The Quaker way emerged in circumstances like those we face today. Max Carter, a professor at Guilford College, shares the story of George Fox, who went seeking for spiritual answers and found them not in a church but within.
Quakerism started as part of the English Civil War period, 1640s. There were a variety of movements during the Civil War period that were seeking to address some of the disparities in English societies: ecclesiastical, political, economic. Some of those groups were Diggers, Levellers, Muggletonians, Fifth Monarchists, and seekers; some were trying to seek reform within the church (the Puritans), while some had given up on the church as a dead corpse and left to start their own chapels or conventicles. Quakerism emerged out of that chaotic social, political, and religious time.
George Fox was one of the leaders of that movement, but he wasn’t alone. He has become a major figure in understanding the origins of Quakerism. He became tired of what he saw as hypocrisy in the church of his youth, and about the age of 19, he left the church and started wandering about seeking a direct spiritual experience that spoke to his condition. He didn’t find it in any of the outward forms, didn’t find it in any of the clergy of the time, didn’t find it in other authorities.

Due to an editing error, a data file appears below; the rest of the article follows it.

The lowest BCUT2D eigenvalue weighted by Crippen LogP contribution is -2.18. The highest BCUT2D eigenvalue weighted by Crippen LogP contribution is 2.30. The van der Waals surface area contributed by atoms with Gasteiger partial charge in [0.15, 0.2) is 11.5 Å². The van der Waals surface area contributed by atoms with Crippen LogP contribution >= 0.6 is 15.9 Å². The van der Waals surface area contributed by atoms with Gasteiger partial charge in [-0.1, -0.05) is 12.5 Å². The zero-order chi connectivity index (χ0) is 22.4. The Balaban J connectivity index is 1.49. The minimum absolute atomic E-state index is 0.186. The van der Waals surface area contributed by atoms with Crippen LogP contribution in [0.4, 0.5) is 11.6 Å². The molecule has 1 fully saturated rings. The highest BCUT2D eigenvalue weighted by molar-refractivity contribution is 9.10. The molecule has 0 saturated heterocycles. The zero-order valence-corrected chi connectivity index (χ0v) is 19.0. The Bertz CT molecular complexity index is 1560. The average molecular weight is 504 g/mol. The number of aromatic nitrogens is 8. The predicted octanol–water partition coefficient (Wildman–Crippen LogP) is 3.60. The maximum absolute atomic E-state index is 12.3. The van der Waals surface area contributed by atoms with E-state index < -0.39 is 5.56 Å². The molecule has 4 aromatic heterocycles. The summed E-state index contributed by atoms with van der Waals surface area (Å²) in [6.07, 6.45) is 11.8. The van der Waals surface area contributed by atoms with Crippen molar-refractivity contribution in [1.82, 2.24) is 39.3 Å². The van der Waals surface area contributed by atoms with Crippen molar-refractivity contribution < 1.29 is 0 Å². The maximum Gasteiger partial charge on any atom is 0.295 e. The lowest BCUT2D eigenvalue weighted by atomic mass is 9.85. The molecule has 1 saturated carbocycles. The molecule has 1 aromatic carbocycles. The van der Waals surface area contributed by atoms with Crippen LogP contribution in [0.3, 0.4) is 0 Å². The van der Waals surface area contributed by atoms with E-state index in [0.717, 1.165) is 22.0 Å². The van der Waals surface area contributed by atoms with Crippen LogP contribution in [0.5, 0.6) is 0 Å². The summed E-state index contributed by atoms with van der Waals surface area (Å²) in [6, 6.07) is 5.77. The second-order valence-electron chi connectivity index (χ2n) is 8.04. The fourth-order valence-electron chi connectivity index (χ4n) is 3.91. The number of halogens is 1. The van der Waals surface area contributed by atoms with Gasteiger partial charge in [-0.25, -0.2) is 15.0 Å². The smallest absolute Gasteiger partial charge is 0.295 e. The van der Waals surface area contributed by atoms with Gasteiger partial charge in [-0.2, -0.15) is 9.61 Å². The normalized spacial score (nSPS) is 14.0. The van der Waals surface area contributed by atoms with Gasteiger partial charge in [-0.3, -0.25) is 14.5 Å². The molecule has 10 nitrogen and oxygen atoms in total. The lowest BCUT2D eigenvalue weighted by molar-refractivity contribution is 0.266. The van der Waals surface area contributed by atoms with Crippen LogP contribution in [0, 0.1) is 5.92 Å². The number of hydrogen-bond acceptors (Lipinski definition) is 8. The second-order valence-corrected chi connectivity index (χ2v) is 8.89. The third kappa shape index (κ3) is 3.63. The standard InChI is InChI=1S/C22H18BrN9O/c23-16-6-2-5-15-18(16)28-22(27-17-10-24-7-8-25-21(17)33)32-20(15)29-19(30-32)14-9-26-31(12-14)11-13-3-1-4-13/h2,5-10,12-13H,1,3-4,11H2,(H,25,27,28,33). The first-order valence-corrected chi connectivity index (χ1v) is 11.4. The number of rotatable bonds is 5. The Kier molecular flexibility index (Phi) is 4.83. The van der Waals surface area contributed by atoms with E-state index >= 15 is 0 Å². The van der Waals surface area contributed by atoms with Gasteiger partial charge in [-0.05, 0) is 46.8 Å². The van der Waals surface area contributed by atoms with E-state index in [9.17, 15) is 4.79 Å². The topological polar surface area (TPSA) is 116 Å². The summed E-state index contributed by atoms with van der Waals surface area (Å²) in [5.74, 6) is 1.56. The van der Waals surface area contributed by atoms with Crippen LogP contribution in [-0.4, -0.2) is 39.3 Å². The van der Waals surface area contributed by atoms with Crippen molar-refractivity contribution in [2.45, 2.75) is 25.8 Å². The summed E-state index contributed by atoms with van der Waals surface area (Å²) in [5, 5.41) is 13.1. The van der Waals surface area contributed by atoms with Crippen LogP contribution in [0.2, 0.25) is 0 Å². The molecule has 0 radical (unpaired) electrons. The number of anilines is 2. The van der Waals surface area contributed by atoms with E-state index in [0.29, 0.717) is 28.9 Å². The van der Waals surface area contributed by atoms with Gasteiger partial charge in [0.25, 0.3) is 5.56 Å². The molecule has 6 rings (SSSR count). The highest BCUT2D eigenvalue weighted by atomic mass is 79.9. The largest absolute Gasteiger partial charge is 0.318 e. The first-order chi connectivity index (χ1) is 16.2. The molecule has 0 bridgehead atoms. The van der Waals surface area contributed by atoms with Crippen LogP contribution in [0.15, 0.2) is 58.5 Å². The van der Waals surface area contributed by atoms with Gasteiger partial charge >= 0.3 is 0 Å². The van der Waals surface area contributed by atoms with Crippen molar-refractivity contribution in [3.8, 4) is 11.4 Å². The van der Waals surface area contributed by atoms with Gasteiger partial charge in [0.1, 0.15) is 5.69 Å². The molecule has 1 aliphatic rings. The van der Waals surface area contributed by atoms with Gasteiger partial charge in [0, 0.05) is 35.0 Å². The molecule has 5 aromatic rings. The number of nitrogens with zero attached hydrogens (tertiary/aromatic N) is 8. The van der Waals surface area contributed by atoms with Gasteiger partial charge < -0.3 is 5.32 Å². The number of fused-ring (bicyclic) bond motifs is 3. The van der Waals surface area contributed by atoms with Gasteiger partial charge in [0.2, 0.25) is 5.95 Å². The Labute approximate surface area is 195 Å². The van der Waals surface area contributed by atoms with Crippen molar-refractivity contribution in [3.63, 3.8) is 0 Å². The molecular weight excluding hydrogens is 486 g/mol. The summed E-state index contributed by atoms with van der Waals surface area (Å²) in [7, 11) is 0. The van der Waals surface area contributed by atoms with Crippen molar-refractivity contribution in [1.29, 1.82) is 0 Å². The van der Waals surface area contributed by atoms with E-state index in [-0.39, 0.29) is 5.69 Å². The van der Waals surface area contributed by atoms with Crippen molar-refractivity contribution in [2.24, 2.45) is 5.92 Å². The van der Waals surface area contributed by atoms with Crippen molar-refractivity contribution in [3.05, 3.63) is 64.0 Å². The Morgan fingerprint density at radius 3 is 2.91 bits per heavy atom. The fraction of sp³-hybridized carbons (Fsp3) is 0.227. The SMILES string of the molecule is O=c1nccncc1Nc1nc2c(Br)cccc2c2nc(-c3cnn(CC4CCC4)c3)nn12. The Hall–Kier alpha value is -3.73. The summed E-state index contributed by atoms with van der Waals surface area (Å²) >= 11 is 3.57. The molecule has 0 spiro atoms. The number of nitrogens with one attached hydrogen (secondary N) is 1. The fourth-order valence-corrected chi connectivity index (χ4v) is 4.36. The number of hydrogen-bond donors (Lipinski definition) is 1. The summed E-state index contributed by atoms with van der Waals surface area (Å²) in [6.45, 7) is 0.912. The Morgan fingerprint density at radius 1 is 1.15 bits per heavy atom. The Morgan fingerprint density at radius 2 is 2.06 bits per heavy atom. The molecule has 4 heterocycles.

In 1647 he had an experience in which he heard a voice telling him, “There is one, even Christ Jesus, who can speak to thy condition,” and he goes on to say, “And when I heard it, my heart did leap for joy,” which in contemporary expressions would probably be: what he was seeking outside of himself as authority, he found available to himself within.
He then started sharing that message: that what you’re seeking outside of yourself is available inside of yourself, and you can turn to that inner teacher, that prophet, priest, king, redeemer, Lord within, and be led into salvation and truth.
Quakerism spread from the initial insights of Fox and others who came out of this gumbo of seeking reform in the Church of England in the 1640s and ’50s. Initially by word of mouth, they would share their experience. Fox, for example, would go about the countryside sharing his understanding of the fact that Christ had come to teach the people directly; he would direct them inwardly to God, to Christ as their teacher and priest.
Sometimes he would speak to larger gatherings, but it wasn’t until about 1652 that there were larger numbers of people who came to hear his message. Those folk then shared the message with others. Pretty soon they started going out two‐by‐two, sharing the gospel message, and people came into convincement.
By the time Fox died in 1691, there were some 50,000 Quakers, so in 40 or 50 years it spread—much of that coming out of that social milieu of protest and the seeking of reform, and it really was one by one by one.
Watch on QuakerSpeak: quakerspeak.com/quakerism-began/